What is Islamic Financing?

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  • Written By: Mary McMahon
  • Edited By: Bronwyn Harris
  • Last Modified Date: 07 October 2019
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Islamic financing is a form of financing which conforms with Islamic laws surrounding money and the practice of doing business. Islamic financing is also known as Islamic banking, and numerous financial firms around the world offer Islamic banking to Muslim customers, especially in the Middle East. You don't necessarily have to be Muslim to take advantage of Islamic financing, however, and some non-Muslims find the terms of Islamic financing to be more agreeable than those of secular banking and financial arrangements.

Two issues in Islamic law are of concern which it comes to Islamic banking. The first is riba, which is commonly translated as “usury,” better known as “exploitative interest.” Islamic law specifically prohibits charging or paying interest, and since most loans include a rate of interest, devout Muslims cannot use traditional financing to buy cars and homes or to finance an education. Muslim law also prohibits involvement in haraam or forbidden business practices, which include the manufacture and sale of alcohol and pornography.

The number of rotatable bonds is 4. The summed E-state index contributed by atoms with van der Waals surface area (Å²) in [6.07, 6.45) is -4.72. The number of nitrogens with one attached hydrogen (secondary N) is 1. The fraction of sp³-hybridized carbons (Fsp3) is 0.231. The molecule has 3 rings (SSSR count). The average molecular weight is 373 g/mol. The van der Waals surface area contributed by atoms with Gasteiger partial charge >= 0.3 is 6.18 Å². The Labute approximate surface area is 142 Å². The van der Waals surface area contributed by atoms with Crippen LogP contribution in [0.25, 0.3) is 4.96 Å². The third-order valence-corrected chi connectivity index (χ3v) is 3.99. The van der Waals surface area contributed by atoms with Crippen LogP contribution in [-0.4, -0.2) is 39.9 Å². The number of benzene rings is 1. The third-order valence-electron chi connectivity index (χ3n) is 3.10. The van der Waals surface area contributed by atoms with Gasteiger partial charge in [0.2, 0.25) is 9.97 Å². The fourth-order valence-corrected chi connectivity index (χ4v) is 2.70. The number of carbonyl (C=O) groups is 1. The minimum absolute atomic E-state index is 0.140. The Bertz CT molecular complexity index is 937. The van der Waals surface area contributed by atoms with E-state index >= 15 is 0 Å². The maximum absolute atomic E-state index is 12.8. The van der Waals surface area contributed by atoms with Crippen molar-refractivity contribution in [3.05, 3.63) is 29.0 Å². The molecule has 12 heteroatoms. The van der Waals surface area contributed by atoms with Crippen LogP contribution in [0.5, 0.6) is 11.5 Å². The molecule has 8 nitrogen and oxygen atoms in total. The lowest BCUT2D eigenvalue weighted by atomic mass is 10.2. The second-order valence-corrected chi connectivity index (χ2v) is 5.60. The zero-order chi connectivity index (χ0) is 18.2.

Banking institutions which offer Islamic financing pledge not to involve their funds in haraam industries, so that Muslims can avoid the taint of forbidden businesses. They also use a variety of creative techniques to get around the prohibition on paying interest so that Muslims can still get loans and financial assistance.


For example, a bank might buy a home or car and lease it to a customer, or sell it in installments, for a profit. Since the bank is not charging interest, the loan is considered to be acceptable. A bank might also offer a business loan in return for a share of the profits for a set period of time, distinguishing this as a fee, rather than as interest. A variety of other techniques may be used in Islamic financing to connect the Muslim community with sources of loans which can be used for improvement.

Islamic financing started in Egypt, and spread from there through the Middle East as Muslims began to see the appeal of religiously acceptable financing. There is some debate in the Muslim community as to whether or not Islamic financing is fully acceptable, however. Some people argue that riba is a term with a fluid and unclear definition, and that the Qu'ran prohibits involvement in loans in general, not just usurious interest. Others feel that without Islamic banking, the Muslim world would not have an opportunity to compete on an equal footing due to a lack of financial liquidity, so Islamic financing's benefits outweigh the possible drawbacks.


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